Vampires have a deep history dating back hundreds of years (although Twilight tweens would swear they’ve only been sparkling in the sunlight for a couple of years now) and they have been featured in more films than I can count. In modern days, vampires are known to fly without becoming bats, have superhuman strength and are very gory with their feeding. Originally though, vampires were nothing more than blood-sucking, neck-biting versions of Wayne Newton; they liked to seduce their prey, focusing mainly on women while they slept, and would only attack men if they were cornered. Somewhere along the way filmmakers forgot about that, because now it’s all about the blood, wherever it flows from.
However, in 1931, Tod Browning, Bela Lugosi and make-up artist Jack Pierce brought the world what is arguably the most famous monster in history, Count Dracula, in their original 1931 version of Dracula. Based on Braham Stoker’s classic 1897 tale, the 1931 film follows a couple visiting the Count in his castle in Romania, as he begins to prey on the woman Mina Harker (Helen Chandler). Focusing more on the gothic and morbid romance between Dracula and Harker, the 1931 movie leaves out all of the gory blood-sucking that audiences have come to expect. Necks are bitten and a slight corniness fills the screen but yet there is something that oddly compels you to continue watching. Maybe it is Dracula’s hypnotic stare? (Bet you forgot that is one of a vampire’s powers.)
In 1992, Francis Ford Coppola, like Branagh, took a more literary adaptation of Braham’s Stoker’s novel and made it more of a horror film (and not just because Keanu Reeves is in it). In Coppola’s adaptation of Braham Stoker’s Dracula, there were times where I was actually scared or creeped out by what Gary Oldman was doing on-screen as Count Dracula. There may not have been any throat ripping or devouring of entrails, but the blood-sucking scenes were just as strong visually and the focus was returned to the seductive lure of the vampire and not the bloodletting – on that front, Coppola succeeded. To date, I still consider it to be Gary Oldman’s best performance.
Even though Bela Lugosi’s name became, and still is, synonymous with Count Dracula, I can’t look past the incredible work Coppola and Oldman did in the remake. For that reason 1992 Braham Stoker’s Dracula and Gary Oldman win this contest.
Rounding out the quartet of classic movie monsters, we have The Mummy. There were very few novels and stories to go off when director Karl Freund went to make the 1932 Boris Karloff original, so the script was mostly original material. The filmmakers actually used the (then) recent discovery of Tutankhamun’s tomb as the source material and did a “what if” based on that real-life discovery. And it worked.
Karloff transformed from the iconic slow moving, bandage covered mummy of Imhotep, into the human archaeologist Ardath Bey, all the while searching for his lost love Ankh-es-en-amon. Many deaths followed in The Mummy’s wake as he discovers a lookalike for his lost love in Helen Grosvenor (Zita Johann) and decides that she’ll do just fine. Eventually, the Mummy is dispatched and all is right in the world…that is until the numerous sequels came out. None, however, would ever be as good as the original Mummy.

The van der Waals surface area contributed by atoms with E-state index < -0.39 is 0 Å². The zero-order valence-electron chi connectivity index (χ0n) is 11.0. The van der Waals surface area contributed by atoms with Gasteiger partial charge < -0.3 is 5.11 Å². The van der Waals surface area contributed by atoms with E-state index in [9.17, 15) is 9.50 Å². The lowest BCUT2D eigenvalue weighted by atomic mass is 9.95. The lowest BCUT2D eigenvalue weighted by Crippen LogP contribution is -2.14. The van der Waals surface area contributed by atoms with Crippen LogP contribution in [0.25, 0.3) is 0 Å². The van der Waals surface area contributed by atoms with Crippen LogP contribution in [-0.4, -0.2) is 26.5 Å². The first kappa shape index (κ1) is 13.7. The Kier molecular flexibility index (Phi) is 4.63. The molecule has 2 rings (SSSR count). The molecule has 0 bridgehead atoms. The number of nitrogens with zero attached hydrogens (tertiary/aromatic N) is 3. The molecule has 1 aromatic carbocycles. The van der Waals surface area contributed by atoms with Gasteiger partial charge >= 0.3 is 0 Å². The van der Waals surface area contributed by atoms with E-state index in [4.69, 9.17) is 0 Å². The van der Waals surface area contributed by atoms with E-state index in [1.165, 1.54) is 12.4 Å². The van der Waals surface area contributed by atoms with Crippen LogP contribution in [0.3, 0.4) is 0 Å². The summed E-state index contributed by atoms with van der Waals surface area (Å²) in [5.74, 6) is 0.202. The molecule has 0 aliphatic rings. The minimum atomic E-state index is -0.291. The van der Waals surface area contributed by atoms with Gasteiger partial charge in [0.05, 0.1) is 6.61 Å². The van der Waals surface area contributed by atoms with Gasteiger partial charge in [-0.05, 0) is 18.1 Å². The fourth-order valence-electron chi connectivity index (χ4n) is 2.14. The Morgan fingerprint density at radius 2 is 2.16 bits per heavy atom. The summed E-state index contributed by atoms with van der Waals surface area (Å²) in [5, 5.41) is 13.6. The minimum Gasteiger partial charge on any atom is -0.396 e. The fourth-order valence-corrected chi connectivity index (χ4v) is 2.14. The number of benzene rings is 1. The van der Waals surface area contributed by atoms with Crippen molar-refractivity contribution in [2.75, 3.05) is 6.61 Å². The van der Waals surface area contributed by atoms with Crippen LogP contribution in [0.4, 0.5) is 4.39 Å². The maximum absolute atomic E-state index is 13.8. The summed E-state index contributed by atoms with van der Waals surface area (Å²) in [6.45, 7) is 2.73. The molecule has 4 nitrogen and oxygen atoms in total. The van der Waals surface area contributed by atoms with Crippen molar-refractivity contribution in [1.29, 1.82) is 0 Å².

In 1999, Stephen Sommers decided to give the The Mummy story another try, this time using modern SFX. Even though the sequels The Mummy Returns and The Mummy 3: Tomb of the Dragon Emperor were far below adequate, The Mummy remake was – for the most part – a satisfying adventure. The story was kept basically the same as the original, with only the discovery of the mummy being changed. However, Sommers decided to focus more on the hero and heroines, giving them much more screen time and making the mummy’s story more of a secondary sub-plot. Arnold Vosloo was great for his part as Imhotep, but instead of transforming from a rotting mummy into human archaeologist, he just became a sorcerer. I never understood that part. Vosloo isn’t given many lines of actual dialog in the film but his performance is nonetheless great. I do realize that CGI is a big factor in all of Sommers’ movies but I would have preferred to see the original mummy still wrapped in bandages instead of as a rotting, decaying corpse.
So who wins in this showdown? Well, even though the remake had way more action and better SFX, the actual monster in the 1932 original is just too iconic to ignore. Boris Karloff and his Mummy win.
Anyway you look at it, there are plenty of classic horror films from the 30′s and 40′s for you to go out and rent this Halloween season. Expanded your mind and enjoy films from an era when the focus was simply on the monster. One of the (only) good things about Stephen Sommers’ Van Helsing is that when you bought the DVD in 2004, you got the original Frankenstein, Dracula and The Wolf Man all on one DVD. I’ve talked my wife into a triple feature this weekend because she has never seen any of them.
What classic monster films do you enjoy and have they been remade? Which do you prefer and why?